So, Pythias Braswell (I was pronouncing the first name incorrectly in my head before seeing him play live) makes his home in Cannery Row, the literal and literary one. He writes and sings songs in a sort of mystical emotional indie folk kind of style, and is classy enough to pull off a Fedorah unironically, with a nicefeather in the band.

Thy Merciful Teeth is the album he just released and it’s so good. I can’t describe it to you super well because I haven’t been up on the references appropriate to this kind of thing since approximately the last I played with Why Make Clocks. I would have to consult Dan for artist names of stuff he might have played for me in the van on the way back from something. There are even moments here that remind me of things we played and of songs Dan might have written in the years before he and I met, like the jazzy tropical accents on a couple of the more uptempo numbers, of which there aren’t many, but the drummer on here has a stank on it dead-on like Tarbox could do on “Distant Sea”. I sent Dan a link to this album on Bandcamp knowing he’d like it and was not wrong.

Braswell is maybe a shade more on the folk side, other tracks are even a bit classical in some way, and Braswell’s clear voice and intricate melodic sensibilities suit each other really well. His lyrics can really get at you on a deep level and the tunes frequently feel like they’re pulling inspiration from some deep tradition I can’t put a name on.

There’s a lot of very tasteful instrumentation all around on this album. Kudos to all the ensemble, the winds and strings, and to whomever did the arranging – there are credits in the digipak but my eyes aren’t what they once were. Shouts out to whomever is singing those harmonies on “Will Forgiveness Find You”. Pythias and the rest of them handle and develop these themes beautifully. This is some of that advanced music-making with so much heart it hurts and you love how it hurts.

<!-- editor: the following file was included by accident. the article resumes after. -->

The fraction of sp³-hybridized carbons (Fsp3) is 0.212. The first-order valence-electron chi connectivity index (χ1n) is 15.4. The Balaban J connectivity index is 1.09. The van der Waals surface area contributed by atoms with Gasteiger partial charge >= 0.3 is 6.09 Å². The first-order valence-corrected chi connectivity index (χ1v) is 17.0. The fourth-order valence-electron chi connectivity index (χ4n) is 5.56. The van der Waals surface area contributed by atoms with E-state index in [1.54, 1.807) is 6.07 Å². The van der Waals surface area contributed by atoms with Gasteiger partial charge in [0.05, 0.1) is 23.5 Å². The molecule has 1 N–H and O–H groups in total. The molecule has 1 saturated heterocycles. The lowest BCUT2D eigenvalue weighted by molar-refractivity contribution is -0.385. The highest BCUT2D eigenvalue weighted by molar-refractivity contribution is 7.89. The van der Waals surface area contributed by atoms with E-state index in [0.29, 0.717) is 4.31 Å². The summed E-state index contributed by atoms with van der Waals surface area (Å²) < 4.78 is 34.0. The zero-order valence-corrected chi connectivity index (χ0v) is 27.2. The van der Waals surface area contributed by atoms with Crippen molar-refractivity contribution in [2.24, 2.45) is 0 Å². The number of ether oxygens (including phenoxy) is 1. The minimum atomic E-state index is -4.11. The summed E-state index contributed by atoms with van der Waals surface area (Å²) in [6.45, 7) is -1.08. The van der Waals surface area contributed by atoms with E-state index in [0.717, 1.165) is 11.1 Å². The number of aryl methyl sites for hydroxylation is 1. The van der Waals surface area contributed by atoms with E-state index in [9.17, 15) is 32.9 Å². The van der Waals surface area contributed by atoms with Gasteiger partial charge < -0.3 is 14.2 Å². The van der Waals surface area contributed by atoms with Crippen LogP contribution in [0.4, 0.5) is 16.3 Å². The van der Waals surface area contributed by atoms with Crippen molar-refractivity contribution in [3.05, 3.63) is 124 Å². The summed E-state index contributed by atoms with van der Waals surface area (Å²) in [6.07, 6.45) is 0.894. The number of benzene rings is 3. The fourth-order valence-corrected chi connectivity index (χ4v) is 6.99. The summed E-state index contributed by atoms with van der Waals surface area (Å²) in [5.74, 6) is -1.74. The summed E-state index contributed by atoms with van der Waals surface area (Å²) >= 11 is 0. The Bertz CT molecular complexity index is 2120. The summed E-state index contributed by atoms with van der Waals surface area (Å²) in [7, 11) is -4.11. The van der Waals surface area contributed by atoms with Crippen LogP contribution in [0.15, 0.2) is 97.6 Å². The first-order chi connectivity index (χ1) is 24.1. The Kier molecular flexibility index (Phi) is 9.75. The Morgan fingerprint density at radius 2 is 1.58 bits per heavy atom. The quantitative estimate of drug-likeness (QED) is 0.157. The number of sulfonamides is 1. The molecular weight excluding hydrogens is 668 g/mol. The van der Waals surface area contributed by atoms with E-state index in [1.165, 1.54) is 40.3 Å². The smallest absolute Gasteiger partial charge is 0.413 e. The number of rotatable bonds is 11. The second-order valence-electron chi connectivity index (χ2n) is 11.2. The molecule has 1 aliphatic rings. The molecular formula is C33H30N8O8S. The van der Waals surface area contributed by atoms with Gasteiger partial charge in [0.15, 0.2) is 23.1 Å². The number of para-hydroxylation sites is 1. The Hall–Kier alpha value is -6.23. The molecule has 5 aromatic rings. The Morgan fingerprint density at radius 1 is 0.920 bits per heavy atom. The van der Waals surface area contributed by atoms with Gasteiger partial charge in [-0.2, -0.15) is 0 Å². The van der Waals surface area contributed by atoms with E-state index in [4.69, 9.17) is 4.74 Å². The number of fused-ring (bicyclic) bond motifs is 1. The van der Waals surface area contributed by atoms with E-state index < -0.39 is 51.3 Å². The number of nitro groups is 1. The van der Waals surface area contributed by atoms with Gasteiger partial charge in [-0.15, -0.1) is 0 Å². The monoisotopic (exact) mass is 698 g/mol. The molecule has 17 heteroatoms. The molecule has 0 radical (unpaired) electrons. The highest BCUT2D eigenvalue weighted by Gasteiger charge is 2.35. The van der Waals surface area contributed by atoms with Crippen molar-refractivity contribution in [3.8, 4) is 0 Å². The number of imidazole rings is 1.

It’s all the more breathtaking to me personally on account of some history that puts me in a weird position as a reviewer but then again this hasn’t really been a review blog in years. I met the man behind Pythias Braswell when he was a 12-year-old kid with a dyed mohawk named Mike in the mid-90s. Always something special about that one, something deep. We both ran with a pack of college-town teens bent on making a lot of music and over the next few years we saw a lot of each other, were in a couple bands together and probably collaborated on a number of 4-track projects. At one point he was throwing down more good songs than anyone knew what to do with, and also played the shit out of some drums. To this day one of my favorite recordings he’s on is a cassette called Are You There God? It’s Me, Michael by a duo of him and our mutual friend Joe that was called Hard Boiled Hell. It’s a sort of touching goodbye letter in the form of lo-fi experimental punk-folk collages of song and sound.

The first recording Mike ever put the name Pythias Braswell to, and another of my favorites of his, was partly recorded, overdubbed and mixed in a trailer I had with my wife Leah starting a couple years before we married. In that living room, seated – somehow I picture him kneeling – in front of the same TV on which Leah and I watched the second plane hit, I’m unsure which happened first but they weren’t far apart, Mike sang the stunning epic “Song For Leaving” in one take into one microphone as I clicked record on a PC in the adjacent bedroom, probably running Audacity but it’s possible we were all still using pirated copies of Cool Edit Pro in those days. I wish you all could have been a collective fly on the wall that day. Then Mike went off to like art school or something, traveled the world, learned a shitload, and now probably has way better stories to tell than the ones you’d get about him from me, but those are pretty fun for me anyway.

Another thing he’s got is songs. I already knew that and now you do too. Thy Merciful Teeth shows the world lots of what has always been great about Mike and more. Pythias Braswell is Michael C. Hays is one of my favorite people, and this is my new favorite thing he’s done so far. It’s pretty special. Do us all a kindness and check it out.

Charlie Schiz

Charlie Schiz
When the going gets weird, the weird turn pro. I've been weird all my life. It's my time to shine.

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